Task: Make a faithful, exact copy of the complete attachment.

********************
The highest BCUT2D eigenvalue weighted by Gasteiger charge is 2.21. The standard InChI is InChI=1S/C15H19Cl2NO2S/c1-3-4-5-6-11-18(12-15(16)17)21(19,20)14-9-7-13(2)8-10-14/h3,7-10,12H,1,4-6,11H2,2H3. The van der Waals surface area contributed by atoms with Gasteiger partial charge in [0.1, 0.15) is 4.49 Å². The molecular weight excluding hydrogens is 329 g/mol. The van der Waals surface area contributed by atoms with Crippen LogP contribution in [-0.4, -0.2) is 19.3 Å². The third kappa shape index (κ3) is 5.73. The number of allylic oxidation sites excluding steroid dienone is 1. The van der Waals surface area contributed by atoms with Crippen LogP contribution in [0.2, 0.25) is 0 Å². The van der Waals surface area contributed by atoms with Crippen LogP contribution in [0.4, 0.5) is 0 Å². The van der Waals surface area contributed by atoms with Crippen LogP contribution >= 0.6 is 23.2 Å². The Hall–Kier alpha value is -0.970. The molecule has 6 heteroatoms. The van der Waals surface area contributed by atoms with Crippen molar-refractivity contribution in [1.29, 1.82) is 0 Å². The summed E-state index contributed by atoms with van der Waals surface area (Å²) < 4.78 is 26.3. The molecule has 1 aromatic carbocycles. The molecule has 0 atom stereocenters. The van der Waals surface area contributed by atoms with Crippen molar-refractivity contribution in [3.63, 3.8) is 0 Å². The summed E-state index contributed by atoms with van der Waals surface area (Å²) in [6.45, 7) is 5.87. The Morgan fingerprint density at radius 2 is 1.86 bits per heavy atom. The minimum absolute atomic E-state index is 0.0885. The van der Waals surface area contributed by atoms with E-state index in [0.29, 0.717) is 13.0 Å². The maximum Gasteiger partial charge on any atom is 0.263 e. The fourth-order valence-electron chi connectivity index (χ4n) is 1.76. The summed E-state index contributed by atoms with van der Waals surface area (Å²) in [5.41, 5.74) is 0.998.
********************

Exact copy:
The highest BCUT2D eigenvalue weighted by Gasteiger charge is 2.21. The standard InChI is InChI=1S/C15H19Cl2NO2S/c1-3-4-5-6-11-18(12-15(16)17)21(19,20)14-9-7-13(2)8-10-14/h3,7-10,12H,1,4-6,11H2,2H3. The van der Waals surface area contributed by atoms with Gasteiger partial charge in [0.1, 0.15) is 4.49 Å². The molecular weight excluding hydrogens is 329 g/mol. The van der Waals surface area contributed by atoms with Crippen LogP contribution in [-0.4, -0.2) is 19.3 Å². The third kappa shape index (κ3) is 5.73. The number of allylic oxidation sites excluding steroid dienone is 1. The van der Waals surface area contributed by atoms with Crippen LogP contribution in [0.2, 0.25) is 0 Å². The van der Waals surface area contributed by atoms with Crippen LogP contribution in [0.4, 0.5) is 0 Å². The van der Waals surface area contributed by atoms with Crippen LogP contribution >= 0.6 is 23.2 Å². The Hall–Kier alpha value is -0.970. The molecule has 6 heteroatoms. The van der Waals surface area contributed by atoms with Crippen molar-refractivity contribution in [1.29, 1.82) is 0 Å². The summed E-state index contributed by atoms with van der Waals surface area (Å²) < 4.78 is 26.3. The molecule has 1 aromatic carbocycles. The molecule has 0 atom stereocenters. The van der Waals surface area contributed by atoms with Crippen molar-refractivity contribution in [3.63, 3.8) is 0 Å². The summed E-state index contributed by atoms with van der Waals surface area (Å²) in [6.45, 7) is 5.87. The Morgan fingerprint density at radius 2 is 1.86 bits per heavy atom. The minimum absolute atomic E-state index is 0.0885. The van der Waals surface area contributed by atoms with E-state index in [0.29, 0.717) is 13.0 Å². The maximum Gasteiger partial charge on any atom is 0.263 e. The fourth-order valence-electron chi connectivity index (χ4n) is 1.76. The summed E-state index contributed by atoms with van der Waals surface area (Å²) in [5.41, 5.74) is 0.998.